Forget about social distancing at festivals. Here comes the extended reality

People will be able to put on a pair of virtual reality headphones, apparently teleporting to a Korean cultural festival that hosts an XR live broadcast concert;  this could be the first trial in the world.

MOND FORD / Things

People will be able to put on a pair of virtual reality headphones, apparently teleporting to a Korean cultural festival that hosts an XR live broadcast concert; this could be the first trial in the world.

Can the same concert be held in two different places at the same time? Normally, the answer is no, but with technology, this is what will happen when the organizers of a Korean cultural festival try a world first novelty: organizing a 360 XR live broadcast concert.

Although Aotearoa hosts concerts, sports games and festivals almost as usual,

Organizers of the Korean cultural festival, known as K-Festival and to be held in Auckland on August 14, are, however, planning to take into account the uncertainties of the pandemic.

Artists such as King Kapisi, Ineffa Lucas and Rina Chae will perform, as well as the Auckland Symphony Orchestra. Using extended reality technology, also known as XR, people who can’t get to Auckland will be able to put on a pair of virtual reality glasses, apparently teleporting to the event as if they were actually there.

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XR mixes real and virtual environments and is often described as the extension of human experiences due to augmented reality (where real objects are enhanced by computer-created information) and virtual reality, where a simulated experience can be similar or different. to real experiences. world.

In downtown Wellington, Associate Professor Taehyun Rhee of the University of Victoria runs the Computational Media Innovation Center.

Associate Professor Taehyun Rhee of Victoria University of Wellington says that

MOND FORD / Things

Associate Professor Taehyun Rhee of Victoria University in Wellington says that “if all goes well, we look forward to showing live streaming of the concert with real-time mixed reality effects at the K-Festival.”

With glasses, one of the XR experiences the center helped create was Te Ngākau Civic Square, with schools of fish swimming around.

The organizers of the K-Festival, who they attended, asked them if they wanted to collaborate in the live broadcast of the festival concert using XR technology.

While they had to be flexible on the day, Rhee said, about four to five cameras will be installed in the stadium.

One of the XR experiences the Computer Media Innovation Center helped create was the Te Ngākau Civic Square, with schools of fish swimming around.

MOND FORD / Things

One of the XR experiences the Computer Media Innovation Center helped create was the Te Ngākau Civic Square, with schools of fish swimming around.

“We will do 360 ° live video broadcasts while adding real-time visual effects,” Rhee said. The concert would also be available on YouTube, “he said,” If all goes well, we hope to show live streaming of the concert with real-time mixed reality effects at the K-Festival. “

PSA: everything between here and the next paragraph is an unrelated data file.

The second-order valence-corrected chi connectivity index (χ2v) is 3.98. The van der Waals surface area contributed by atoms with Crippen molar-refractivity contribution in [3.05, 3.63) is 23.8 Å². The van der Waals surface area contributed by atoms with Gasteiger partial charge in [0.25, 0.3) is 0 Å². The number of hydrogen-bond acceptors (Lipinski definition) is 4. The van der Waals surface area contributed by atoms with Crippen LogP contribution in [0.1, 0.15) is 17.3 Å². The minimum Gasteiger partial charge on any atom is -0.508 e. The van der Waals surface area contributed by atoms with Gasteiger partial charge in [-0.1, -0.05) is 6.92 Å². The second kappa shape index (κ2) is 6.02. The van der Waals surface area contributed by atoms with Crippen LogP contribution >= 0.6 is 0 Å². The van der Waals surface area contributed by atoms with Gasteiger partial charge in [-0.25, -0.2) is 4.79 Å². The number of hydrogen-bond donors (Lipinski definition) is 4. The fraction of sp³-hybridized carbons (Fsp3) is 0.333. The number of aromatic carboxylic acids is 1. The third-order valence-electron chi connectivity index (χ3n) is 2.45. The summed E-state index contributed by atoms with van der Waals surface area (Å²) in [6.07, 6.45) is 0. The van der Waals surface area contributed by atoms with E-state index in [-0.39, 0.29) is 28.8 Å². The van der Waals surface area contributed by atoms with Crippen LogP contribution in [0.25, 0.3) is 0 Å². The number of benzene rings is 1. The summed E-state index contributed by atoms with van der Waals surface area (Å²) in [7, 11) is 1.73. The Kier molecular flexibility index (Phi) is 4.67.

That meant people who couldn’t physically visit the concert could practically be there via YouTube’s 360 live video, ideally in virtual reality headphones, he said.

360 cameras will be installed in the stadium so that the look of the K-Festival concert can be played live via XR.

MOND FORD / Things

360 cameras will be installed in the stadium so that the look of the K-Festival concert can be played live via XR.

People felt like they were part of the audience, no matter where they were, he said. “I think it could be the first trial in the world, as we know it.”

By combining real events with this technology, New Zealand could lead a post-coronavirus media environment, Rhee said.

The organizers of the K-Festival, they do

Supplied

The organizers of the K-Festival, who make “finger hearts” in the Korean style, have been working with Victoria University Associate Professor Taehyun Rhee, head of the Center for Innovation in Computer Media, to host parts of the festival through extended reality technology.

Festival director Gio Jin said it was a rare opportunity to have such events in the face of the coronavirus pandemic.

The theme of the festival was “better together” and the use of this technology allowed people from all over the world to connect and be a part of it, he said.

“I am very eager and I can share our culture with other people and people online. We all want them to have the message that we are better together. “

Hip hop artist King Kapisi will perform at the K-Festival in August.  (Archive photo)

Hip hop artist King Kapisi will perform at the K-Festival in August. (Archive photo)

There is, however, one aspect of the festival that will not be able to be adequately experimented with technology: food.

  • The K-Festival will be held at The Trusts Arena in Henderson, West Auckland, on August 14 from 10 a.m. to 6 p.m.

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